A tomb with a window overlooking the interior

There is a curious tomb in the Evergreen Cemetery in the River area, west of New Haven, Vermont, United States. It is a small mound of grass with a large concrete slab placed on top. This concrete block has a small square glass window measuring 35 centimeters facing the sky. The glass window is cloudy and has water droplets hanging on its bottom condensation product and you can not see much of the interior. However, in 1893, one could have observed the interior and directly see the decaying face of Timothy Clark Smith.

The tomb of Timothy Clark Smith. Photo credit: Geoff Howard / Panoramio

Timothy Clark Smith was a doctor, diplomat and a “world traveler.” Having received his medical degree at the University of the City of New York in 1855, he joined the Russian army as a surgeon, where he remained until 1857. From 1861 to 1875 Smith was a US consul in Odessa, Russia, and later in Galati , Romania from 1878 to 1883. Prior to becoming a physician he worked as a professor and employee at the United States Department of the Treasury.

Timothy Clark Smith suffered from an incurable fear of being buried alive.Known as tapefobia, from the Greek word taphos, meaning “tomb,” the fear of being declared wrongly dead and buried in a pit, when in fact one is alive, something that is not very common today but in those days , Before the advent of modern medicine, fear was not completely irrational. There is a book that describes chilling real stories of living burials . Throughout history there have been numerous urban stories or legends of people who have accidentally been buried alive. Horrifying cases have been documented of people who after falling into a state of sleep or coma were buried alive and was discovered years later, when opening the tomb, finding the unfortunate victim with the nails torn and the coffin scratched.

 The Premature Burial” (1854), a painting by Belgian artist Antoine Wiertz depicting a cholera victim waking up after being placed in a coffin.

Scottish philosopher John Duns Scotus (1266-1308) was buried alive after one of his occasional coma attacks, which was misinterpreted as his death.When he opened his grave years later he found the body outside the coffin and hands and wrists shattered as he tried to escape the grave . On February 21, 1885, The New York Times made a disturbing account of a man identified as “Jenkins,” whose body was found on the inside front of the coffin, with much of his hair torn off. There were also visible scratch marks on all sides of the interior of the coffin. Another story reported by The Times on January 18, 1886, speaks of a Canadian girl named “Collins,” whose body was found with bent knees and broken shroud.

Apart from these occasionally terrifying news, many writers described stories about premature burials to overwhelm their readers. Edgar Allan Poe was especially fertile in this field.

Some afflicted with this phobia began to use what is known as a “security coffin.” A security casket is equipped with some kind of device that allows the buried person to communicate with the outside world so that that person can be rescued after their wrong burial. Many of these types of security coffins were invented and patented during the 18th and 19th centuries. Most designs include a rope that the undead could pull from inside the coffin and touch a bell or raise a flag placed on the outside. Others had ladders, evacuation traps, and even food and water supplies. Ironically, many designs neglected to include the most essential element: a breathing tube to provide air. As can be seen on the website of the Australian Museum in Sydney “most of the models had enough design flaws to suggest that they would have been unlikely to have worked properly if they had to be used.”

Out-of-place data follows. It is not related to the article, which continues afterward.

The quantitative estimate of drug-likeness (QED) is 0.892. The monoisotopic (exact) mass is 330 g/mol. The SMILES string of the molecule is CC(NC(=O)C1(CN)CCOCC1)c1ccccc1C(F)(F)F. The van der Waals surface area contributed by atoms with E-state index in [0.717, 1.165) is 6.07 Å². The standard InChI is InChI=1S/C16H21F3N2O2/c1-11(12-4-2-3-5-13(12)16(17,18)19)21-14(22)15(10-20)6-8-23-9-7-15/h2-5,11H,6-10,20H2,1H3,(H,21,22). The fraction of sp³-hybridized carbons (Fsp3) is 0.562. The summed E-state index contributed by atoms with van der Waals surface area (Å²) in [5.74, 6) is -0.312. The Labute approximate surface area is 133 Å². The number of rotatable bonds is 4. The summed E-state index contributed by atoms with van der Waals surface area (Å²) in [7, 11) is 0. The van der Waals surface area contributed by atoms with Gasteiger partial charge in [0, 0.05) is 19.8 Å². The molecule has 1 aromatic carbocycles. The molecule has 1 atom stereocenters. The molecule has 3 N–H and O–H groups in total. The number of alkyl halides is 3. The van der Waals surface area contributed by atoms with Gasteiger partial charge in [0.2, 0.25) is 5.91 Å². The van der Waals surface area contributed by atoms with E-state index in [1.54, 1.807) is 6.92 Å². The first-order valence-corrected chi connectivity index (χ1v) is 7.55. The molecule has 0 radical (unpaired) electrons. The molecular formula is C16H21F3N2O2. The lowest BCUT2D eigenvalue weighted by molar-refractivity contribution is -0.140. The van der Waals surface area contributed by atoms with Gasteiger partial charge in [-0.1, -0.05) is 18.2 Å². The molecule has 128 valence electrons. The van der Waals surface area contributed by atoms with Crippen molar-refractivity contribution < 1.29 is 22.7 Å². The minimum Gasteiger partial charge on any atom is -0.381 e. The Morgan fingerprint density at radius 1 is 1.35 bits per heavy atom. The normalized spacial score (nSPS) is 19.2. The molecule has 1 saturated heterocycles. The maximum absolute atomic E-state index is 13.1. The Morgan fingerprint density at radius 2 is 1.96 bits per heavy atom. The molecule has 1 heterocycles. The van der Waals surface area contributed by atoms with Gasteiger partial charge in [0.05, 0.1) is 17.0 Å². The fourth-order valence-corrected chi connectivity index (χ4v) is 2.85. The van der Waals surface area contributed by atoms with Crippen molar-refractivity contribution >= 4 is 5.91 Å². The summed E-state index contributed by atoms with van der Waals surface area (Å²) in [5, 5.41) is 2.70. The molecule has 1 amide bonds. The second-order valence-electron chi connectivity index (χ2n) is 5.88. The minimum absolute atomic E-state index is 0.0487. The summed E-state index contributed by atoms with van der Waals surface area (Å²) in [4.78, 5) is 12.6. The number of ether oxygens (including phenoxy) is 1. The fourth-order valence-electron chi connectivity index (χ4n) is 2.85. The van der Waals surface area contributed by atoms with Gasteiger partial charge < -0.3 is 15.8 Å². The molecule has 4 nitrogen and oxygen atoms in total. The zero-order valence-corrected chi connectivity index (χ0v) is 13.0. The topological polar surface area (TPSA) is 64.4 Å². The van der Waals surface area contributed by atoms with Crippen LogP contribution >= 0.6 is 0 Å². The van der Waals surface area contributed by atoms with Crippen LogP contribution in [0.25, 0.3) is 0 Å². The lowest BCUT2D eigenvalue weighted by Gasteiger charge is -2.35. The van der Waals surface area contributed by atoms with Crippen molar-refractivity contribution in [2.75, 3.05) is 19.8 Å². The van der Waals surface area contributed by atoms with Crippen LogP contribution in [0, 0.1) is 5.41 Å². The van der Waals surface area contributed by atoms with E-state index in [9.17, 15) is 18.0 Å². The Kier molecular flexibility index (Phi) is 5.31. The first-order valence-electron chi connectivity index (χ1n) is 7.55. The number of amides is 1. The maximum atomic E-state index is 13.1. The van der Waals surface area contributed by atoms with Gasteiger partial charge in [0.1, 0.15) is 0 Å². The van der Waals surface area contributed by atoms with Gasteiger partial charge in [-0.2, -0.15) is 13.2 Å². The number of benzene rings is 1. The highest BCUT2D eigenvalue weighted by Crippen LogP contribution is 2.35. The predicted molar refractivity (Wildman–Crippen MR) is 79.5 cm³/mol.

Although many people wanted to be buried in a security casket, they had asked their relatives to have their bodies veiled for several days to prove that they were dead, George Washington prompted his assistants not to bury him until two days later. There are very few recorded examples of people using a security coffin and none of anyone saved by it.

Photograph of a crypt built around 1890 to protect against premature burial.
When Robert Robinson, an English dissident minister, died in Manchester in 1791, a glass panel was inserted into his coffin and the mausoleum had a door through which a watchman could inspect the body to make sure it was really dead.Timothy Clark Smith’s coffin at Evergreen Cemetery was of a similar design.When he died on Halloween day 1893, he was buried in a specially prepared tomb consisting of a fixed glass window that faces directly into a concrete pit two meters deep at the end of which is Timothy’s face. In addition, he was buried with a bell in his hand so he could call for help.

According to the cemetery register, there is a second room inside the crypt that houses Timothy’s wife. A set of stairs lead to the crypt, crowned by the stone in the front of the mound.

The tomb of Timothy Clark Smith is a rare example of a phenomenon that still persists today. The latest patent for a security coffin was introduced in 1995. This modern security coffin includes an emergency alarm, intercom system, flashlight, breathing apparatus, and heart monitor and stimulator.

Design of a security casket. Photo Credit: Road Trippers


The window in the tomb of Timothy Clark Smith. Image Credit: vermonter.com

On the mound is the tomb of Timothy Clark Smith. Image Credit: vermonter.com


Sources: Road Trippers / www.findagrave.com / Wikipedia / Wikipedia / Australian Museum

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A tomb with a window overlooking the interior

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